1. Here is the real life comparison between the two services.I want to mention,the fact that,I have been using Spotify for at least 4 years and recently I wanted to try something new and fresh like GPM.
    Now the first thing that I want to mention is that I am a Trance music fan,so I expect a paid streaming music service to acknowledge the existence of this style of music.Well,Google Play Music,does not know the fact that Trance is a separate music style from, Dance and EDM and still categorizes Trance melodies as generic Dance/EDM,which is simply dumb and ignorant,Spotify on the other hand,creates playlists curated by employees,that are specifically targeted towards Trance music fans,like for example:”Trace Mission” or “Night Rider”.
    1) Spotify has a feature called “Daily Mix”,which consists in a couple different playlists that are automatically categorized by the genres that you normally listen to and are updated every day.For Example I listen to Trance,Dance,Pop and 80/90’s music,Spotify separates all these genres and creates separate playlists for each of them,which are really accurate in matching my tastes.Gpm has nothing to even compare to this automated feature.
    3)Spotify has “Discover Weekly” feature, which is a endless playlist,that is made of new tracks or tracks which you have never heard about.GPM has nothing like this.GPM has a “Recommended new releases” feature,which includes 3 new tracks or albums,at best,which are not organized in a playlist and just randomly show up in the “Home” section.
    2)Spotify has “New Release Radar”,which again,is a playlist,that is automatically created from 30 newest released tracks that correspond to the music taste of the listener.Well,GPM has a similar feature called “New Releases”,which includes ALL the new tracks recently released on the whole platform,that DO NOT correspond with the the music taste of the listener.For example I was suggested tracks from Lil Pump and other rappers,which have nothing to do with my own taste in music and are actually really offensive.All of this happened after I completed the “Improve your recommendations”,list of artists,that GPM,lets you choose from,which is supposed to help this platform in suggesting you new stuff.
    3)The social interaction on Spotify is light years ahead of GPM.Every artist that you follow has his own playlist of his favourite tracks.You can simply add that playlist to your own library and even download it offline,with Spotify.Again GPM is well behind Spotify in terms of Playlist sharing because,it has this feature turned off,when you create a playlist.
    4)Spotify has the “Crossfade” feature which lets you listen to the tracks you want,in a continuous mix,with combining two consecutive tracks,in a max. 12 seconds mash-up.GPM has nothing like that,even worse,when you listen to a continuous mix like a radio show (Ex:A state of Trance),you can hear a pause between two consecutive mixed tracks,which is really annoying.This feature is called “Gapless playback” which works on Spotify but not on GPM.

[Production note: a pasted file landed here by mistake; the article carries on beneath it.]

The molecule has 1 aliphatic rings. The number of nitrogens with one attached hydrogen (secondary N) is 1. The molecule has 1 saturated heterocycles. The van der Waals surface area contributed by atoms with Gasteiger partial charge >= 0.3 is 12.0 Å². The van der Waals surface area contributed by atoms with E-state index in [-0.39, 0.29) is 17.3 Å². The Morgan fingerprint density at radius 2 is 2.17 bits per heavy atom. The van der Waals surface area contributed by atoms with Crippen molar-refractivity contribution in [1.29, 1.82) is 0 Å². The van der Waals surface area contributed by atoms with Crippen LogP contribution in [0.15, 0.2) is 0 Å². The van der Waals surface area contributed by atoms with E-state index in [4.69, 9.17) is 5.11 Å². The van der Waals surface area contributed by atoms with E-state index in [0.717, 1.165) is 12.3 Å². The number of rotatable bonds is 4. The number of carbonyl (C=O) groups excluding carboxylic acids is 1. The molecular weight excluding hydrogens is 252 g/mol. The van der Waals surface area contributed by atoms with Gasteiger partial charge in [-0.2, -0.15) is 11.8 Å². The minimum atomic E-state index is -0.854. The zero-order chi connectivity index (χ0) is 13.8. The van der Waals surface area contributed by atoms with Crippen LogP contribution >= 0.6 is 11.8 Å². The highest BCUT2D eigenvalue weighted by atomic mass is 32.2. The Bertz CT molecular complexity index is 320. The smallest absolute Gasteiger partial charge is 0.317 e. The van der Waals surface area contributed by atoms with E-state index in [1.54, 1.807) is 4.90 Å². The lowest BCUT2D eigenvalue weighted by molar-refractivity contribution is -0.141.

5)The Radio feature on Spotify,started from a specific track/artist/album,plays you tracks from all the Artists that match your taste,even those you have never heard about.Well,if you don’t complete the “Improve your recommendations” list from GPM,this service will start to randomly suggest all kinds of music from your YouTube history,or tacks that are completely random.So nothing intelligent or automated from GPM.
    The only plus,GPM has,is the 50000 tracks you can upload to their servers,but I thought that someone who invests in a streaming service is supposed to find all their desired tracks already on the platform,to be able to save time.
    So Google Play Music is WELL behind Spotify and saying that GPM is in any way comparable,is an insult to Spotify.You can clearly see,that Spotify has invested A LOT more money,than GPM,in tracking user’s specific music tastes,to be able to use that information in a practical manner.
    GPM is only good if you are a generic music listener and you are fine with searching your desired tracks and are fine with being suggested tracks from all the genres in the world.Even if GPM knows the moment of the day,or where you are (Ex:At home/At work) and gives you recommendations based on that,if those tracks are not what you like,then the whole thing is in vain.
    SO STOP comparing GPM and Spotify because it is a waste of time and you are really showing your lack of knowledge in the two music streaming services.
    I really wanted to give GPM a chance,BUT Spotify is superior in every way.PERIOD.